Elderl law attorneys can educate elders and their families on what questions they need to ask and answer. They can explain standard practices and options. Through this, they can help families reach the decisions that will serve them best. 

Financial Planning

As one gets older, financial planning becomes far more involved than simply having a 401k or other investments. Depending on one’s age, health, and assets, it can include:

The laws and restrictions regulating these activities vary by state, so it is important to get the help of a legal professional when drawing them up. 

Completing Paperwork

In the modern world, aging comes with an abundance of paperwork. Much of it is obscure or confusing. Worse, if it is not done absolutely correctly, it may be considered invalid. 

An elder care attorney can help families complete or draw up: 

  • Medicare or Medicaid applications
  • Veterans benefits applications 
  • Revocable living trusts
  • Estate planning documents
  • Living Will and airtight Power of Attorney documents

When to Get an Elder Law Attorney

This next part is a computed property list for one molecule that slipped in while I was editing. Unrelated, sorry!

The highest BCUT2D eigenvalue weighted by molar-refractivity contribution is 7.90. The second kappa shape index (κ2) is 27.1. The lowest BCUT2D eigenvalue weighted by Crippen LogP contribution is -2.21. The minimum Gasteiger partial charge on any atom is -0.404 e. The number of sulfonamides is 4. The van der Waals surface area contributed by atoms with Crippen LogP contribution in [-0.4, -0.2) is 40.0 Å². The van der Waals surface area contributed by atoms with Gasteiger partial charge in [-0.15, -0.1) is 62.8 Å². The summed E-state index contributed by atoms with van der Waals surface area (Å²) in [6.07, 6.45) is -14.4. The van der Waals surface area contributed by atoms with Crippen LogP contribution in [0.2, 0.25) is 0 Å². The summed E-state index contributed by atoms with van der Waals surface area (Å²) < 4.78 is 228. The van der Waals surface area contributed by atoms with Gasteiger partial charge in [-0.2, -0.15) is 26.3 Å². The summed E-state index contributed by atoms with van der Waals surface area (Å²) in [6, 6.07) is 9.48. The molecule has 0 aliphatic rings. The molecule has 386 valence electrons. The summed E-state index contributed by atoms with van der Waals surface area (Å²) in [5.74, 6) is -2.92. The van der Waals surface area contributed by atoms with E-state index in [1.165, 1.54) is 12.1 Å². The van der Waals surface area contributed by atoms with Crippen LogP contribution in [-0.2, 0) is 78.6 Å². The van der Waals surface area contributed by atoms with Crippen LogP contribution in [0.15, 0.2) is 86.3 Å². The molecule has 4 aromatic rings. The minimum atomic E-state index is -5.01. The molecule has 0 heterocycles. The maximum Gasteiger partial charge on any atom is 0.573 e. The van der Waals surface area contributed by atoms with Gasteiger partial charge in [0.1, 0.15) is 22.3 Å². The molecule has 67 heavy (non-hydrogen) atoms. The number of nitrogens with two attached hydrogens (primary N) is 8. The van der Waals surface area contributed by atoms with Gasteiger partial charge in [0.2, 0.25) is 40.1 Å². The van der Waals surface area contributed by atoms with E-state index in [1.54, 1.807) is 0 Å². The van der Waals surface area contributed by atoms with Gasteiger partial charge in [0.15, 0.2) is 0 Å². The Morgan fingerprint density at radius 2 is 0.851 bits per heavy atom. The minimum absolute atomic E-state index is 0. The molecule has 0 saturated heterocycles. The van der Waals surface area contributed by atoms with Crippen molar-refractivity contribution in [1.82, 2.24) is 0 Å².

Now that you know what elder law attorneys do, how do you know when you need one?  Realistically, if you or a loved one is 65 years of age or older, or is at or approaching retirement age, it is smart to consult an attorney. 

Finding an attorney is particularly important if the elder: 

  • Is disabled or has disabled dependents 
  • Owns a business or other substantial assets
  • Has acute or chronic health conditions
  • Has been married more than once or is recently divorced
  • Has no children or does not have good relationships with their children

When in doubt, best practice is to consult with an attorney to ensure that your plans and documents are adequate, legal, and complete. 

How to Find an Elder Law Attorney

When choosing an elder law attorney, there are few key factors to keep in mind.

First, make sure you are selecting an attorney experienced in elder law. Not just “any” attorney will do. You need to select an attorney or firm with experience in elder law

Second, choose an attorney located and licensed to practice in your state. Elder law varies widely from state to state, as do the requirements for essential documents such as living wills and trusts. Choosing a local attorney can ensure you get assistance customized to your state’s requirements. 

Finally, choose an attorney that you or your loved one is comfortable with. Elder law involves discussing and making decisions about deeply important and personal issues. Selecting an attorney that you trust can make those difficult conversations easier.